We must make sure everyone can play a part in our society after the pandemic. We must ensure everyone can help to rebuild the economy and ensure everyone has access to the resources they need. Yet six million people in the UK have been swept into debt as a result of Covid-19, with the biggest increase in debt among the poorest households.
It is imperative to reduce the burden of debt that has been inflicted on people who are now struggling to make ends meet as a direct result of the Covid-19 crisis. Our Reset The Debt proposals would do that, providing vital support for millions of people like Leonie and Andrzej. They have been receiving advice from a money advice centre connected to the church and agreed to share their stories with their first name.
Leonie had been doing shift work through an agency for several years, but her work ended when lockdown began. She has no recourse to public funds and is now behind on her rent, water bills and council tax. Every day, she receives letters asking for repayment.
Andrzej was working as an Uber driver, but that work suddenly dried up in lockdown too, and his debts became unmanageable. He approached a church-based advice centre after he ended up sleeping on the streets.
People like Leonie and Andrzej have been hardest hit by the economic tsunami cause by the pandemic. People already on the lowest incomes have seen their incomes fall the furthest. At the same time, costs have risen due to having children at home during lockdown and having to pay more for basic groceries and services, when prices rose and supplies ran low.
Half of low-income families with children are behind on bills as a result of the pandemic, and six in ten have borrowed money, often just to pay for basics such as food. The past few months have been hard enough for all of us, but for those families who have lost income, and been saddled with unpayable debts and possible eviction, the pressure is unbearable.
To enable these families to get through the hard months ahead, and to prevent a tidal wave of families being made homeless in the spring, it is essential that the burden of unpayable Covid-19 debt is lifted. Our Reset The Debt campaign calls on the Chancellor to create a Jubilee Fund, to pay off unavoidable debt accrued by households during the pandemic, releasing them to face and help shape the future.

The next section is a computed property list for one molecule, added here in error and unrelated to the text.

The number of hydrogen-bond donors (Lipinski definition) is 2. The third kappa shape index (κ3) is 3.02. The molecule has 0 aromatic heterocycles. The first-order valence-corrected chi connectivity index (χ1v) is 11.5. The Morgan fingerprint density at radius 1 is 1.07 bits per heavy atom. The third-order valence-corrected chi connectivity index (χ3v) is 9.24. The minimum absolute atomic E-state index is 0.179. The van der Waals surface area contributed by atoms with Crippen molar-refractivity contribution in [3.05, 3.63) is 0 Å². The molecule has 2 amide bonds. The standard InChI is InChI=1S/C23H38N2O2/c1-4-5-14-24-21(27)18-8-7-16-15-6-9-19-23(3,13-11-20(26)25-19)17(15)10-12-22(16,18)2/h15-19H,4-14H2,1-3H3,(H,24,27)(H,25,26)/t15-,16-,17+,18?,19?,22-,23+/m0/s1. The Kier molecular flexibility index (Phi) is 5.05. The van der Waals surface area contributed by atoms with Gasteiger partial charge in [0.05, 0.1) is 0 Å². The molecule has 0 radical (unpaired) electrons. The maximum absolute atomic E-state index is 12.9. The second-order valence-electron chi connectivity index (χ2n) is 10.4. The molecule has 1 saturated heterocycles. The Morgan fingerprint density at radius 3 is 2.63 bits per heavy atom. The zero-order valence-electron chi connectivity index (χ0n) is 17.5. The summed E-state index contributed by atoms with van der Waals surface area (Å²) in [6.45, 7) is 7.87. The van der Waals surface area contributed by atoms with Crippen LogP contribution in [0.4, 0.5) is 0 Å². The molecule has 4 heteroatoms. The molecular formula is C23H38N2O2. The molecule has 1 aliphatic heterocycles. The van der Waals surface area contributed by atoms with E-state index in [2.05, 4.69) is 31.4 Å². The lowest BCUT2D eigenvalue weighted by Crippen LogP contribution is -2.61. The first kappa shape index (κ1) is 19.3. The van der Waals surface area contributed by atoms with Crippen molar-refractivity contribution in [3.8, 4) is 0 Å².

It quickly became clear that we are not all in the same boat in this pandemic – but what we can do is make sure everyone’s vessel is watertight, so we all stay afloat. We should all pull together to navigate a way through the Covid storm. That is the litmus test for a just and compassionate society. The Government has come up with many new approaches and solutions. Nobody would have imagined it would pay the wages of more than nine million people, but it did. Nobody would have believed it would fund accommodation for rough sleepers in the spring, but it did.
The emergency response remains incomplete, however, and if we do nothing to address the millstone of household debt, which risks overwhelming millions of people on low incomes.
The Reset The Debt campaign is inspired by the biblical principle of Jubilee – an ancient practice of debt relief so that nobody was forever bound by an unshakeable burden of debt. This year has brought immense suffering and hardship for many, so we too must act to ensure the debts unavoidably incurred by low-income families this year do not weigh them down for years to come.
The Government has spent more than £240 billion supporting employers, employees, jobs and services, but the return on that will only be maximised if all of us are able to participate in the economy. A £5 billion Jubilee Debt fund would be a sound investment in protecting the lives and boosting the economic power of low-income households. More importantly, we would be making a fresh start possible for millions of families swept into debt by Covid-19.
The Big Issue is fighting the unemployment crisis through the Ride Out Recession Alliance, bringing together the most innovative ideas and experts to help keep people in work and in their homes during the recession. Get in touch with what you think can be done to support those in need by emailing firstname.lastname@example.org.
Niall Cooper is the director of Church Action on Poverty